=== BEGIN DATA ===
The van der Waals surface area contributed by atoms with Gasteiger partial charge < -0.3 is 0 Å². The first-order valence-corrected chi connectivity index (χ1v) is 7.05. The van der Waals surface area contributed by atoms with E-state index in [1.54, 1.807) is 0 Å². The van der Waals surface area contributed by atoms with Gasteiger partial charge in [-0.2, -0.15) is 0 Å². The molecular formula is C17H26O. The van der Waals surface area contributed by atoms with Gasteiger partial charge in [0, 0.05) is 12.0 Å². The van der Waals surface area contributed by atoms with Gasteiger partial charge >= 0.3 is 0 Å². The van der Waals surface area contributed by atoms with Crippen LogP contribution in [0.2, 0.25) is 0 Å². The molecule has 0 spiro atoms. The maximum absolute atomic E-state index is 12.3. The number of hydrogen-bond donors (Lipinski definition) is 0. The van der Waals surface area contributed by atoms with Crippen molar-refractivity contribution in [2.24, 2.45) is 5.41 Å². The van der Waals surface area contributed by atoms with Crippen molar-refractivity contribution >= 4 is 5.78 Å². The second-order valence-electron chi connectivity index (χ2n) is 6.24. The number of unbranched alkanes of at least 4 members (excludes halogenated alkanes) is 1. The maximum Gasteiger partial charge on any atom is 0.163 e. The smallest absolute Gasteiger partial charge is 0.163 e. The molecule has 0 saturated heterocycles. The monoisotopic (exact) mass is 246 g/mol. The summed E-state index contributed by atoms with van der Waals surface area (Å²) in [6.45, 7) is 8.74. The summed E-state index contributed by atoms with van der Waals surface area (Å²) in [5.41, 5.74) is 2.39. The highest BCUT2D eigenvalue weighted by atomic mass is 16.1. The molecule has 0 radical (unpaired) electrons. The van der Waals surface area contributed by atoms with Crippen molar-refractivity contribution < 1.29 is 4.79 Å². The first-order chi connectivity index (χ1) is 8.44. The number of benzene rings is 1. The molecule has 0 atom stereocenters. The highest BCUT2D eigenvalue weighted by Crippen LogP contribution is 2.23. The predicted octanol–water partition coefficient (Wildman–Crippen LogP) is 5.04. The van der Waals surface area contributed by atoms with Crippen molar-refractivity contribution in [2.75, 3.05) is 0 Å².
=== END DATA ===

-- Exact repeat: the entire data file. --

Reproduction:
The van der Waals surface area contributed by atoms with Gasteiger partial charge < -0.3 is 0 Å². The first-order valence-corrected chi connectivity index (χ1v) is 7.05. The van der Waals surface area contributed by atoms with E-state index in [1.54, 1.807) is 0 Å². The van der Waals surface area contributed by atoms with Gasteiger partial charge in [-0.2, -0.15) is 0 Å². The molecular formula is C17H26O. The van der Waals surface area contributed by atoms with Gasteiger partial charge in [0, 0.05) is 12.0 Å². The van der Waals surface area contributed by atoms with Gasteiger partial charge >= 0.3 is 0 Å². The van der Waals surface area contributed by atoms with Crippen LogP contribution in [0.2, 0.25) is 0 Å². The molecule has 0 spiro atoms. The maximum absolute atomic E-state index is 12.3. The number of hydrogen-bond donors (Lipinski definition) is 0. The van der Waals surface area contributed by atoms with Crippen molar-refractivity contribution in [2.24, 2.45) is 5.41 Å². The van der Waals surface area contributed by atoms with Crippen molar-refractivity contribution >= 4 is 5.78 Å². The second-order valence-electron chi connectivity index (χ2n) is 6.24. The number of unbranched alkanes of at least 4 members (excludes halogenated alkanes) is 1. The maximum Gasteiger partial charge on any atom is 0.163 e. The smallest absolute Gasteiger partial charge is 0.163 e. The molecule has 0 saturated heterocycles. The monoisotopic (exact) mass is 246 g/mol. The summed E-state index contributed by atoms with van der Waals surface area (Å²) in [6.45, 7) is 8.74. The summed E-state index contributed by atoms with van der Waals surface area (Å²) in [5.41, 5.74) is 2.39. The highest BCUT2D eigenvalue weighted by atomic mass is 16.1. The molecule has 0 radical (unpaired) electrons. The van der Waals surface area contributed by atoms with Crippen molar-refractivity contribution < 1.29 is 4.79 Å². The first-order chi connectivity index (χ1) is 8.44. The number of benzene rings is 1. The molecule has 0 atom stereocenters. The highest BCUT2D eigenvalue weighted by Crippen LogP contribution is 2.23. The predicted octanol–water partition coefficient (Wildman–Crippen LogP) is 5.04. The van der Waals surface area contributed by atoms with Crippen molar-refractivity contribution in [2.75, 3.05) is 0 Å².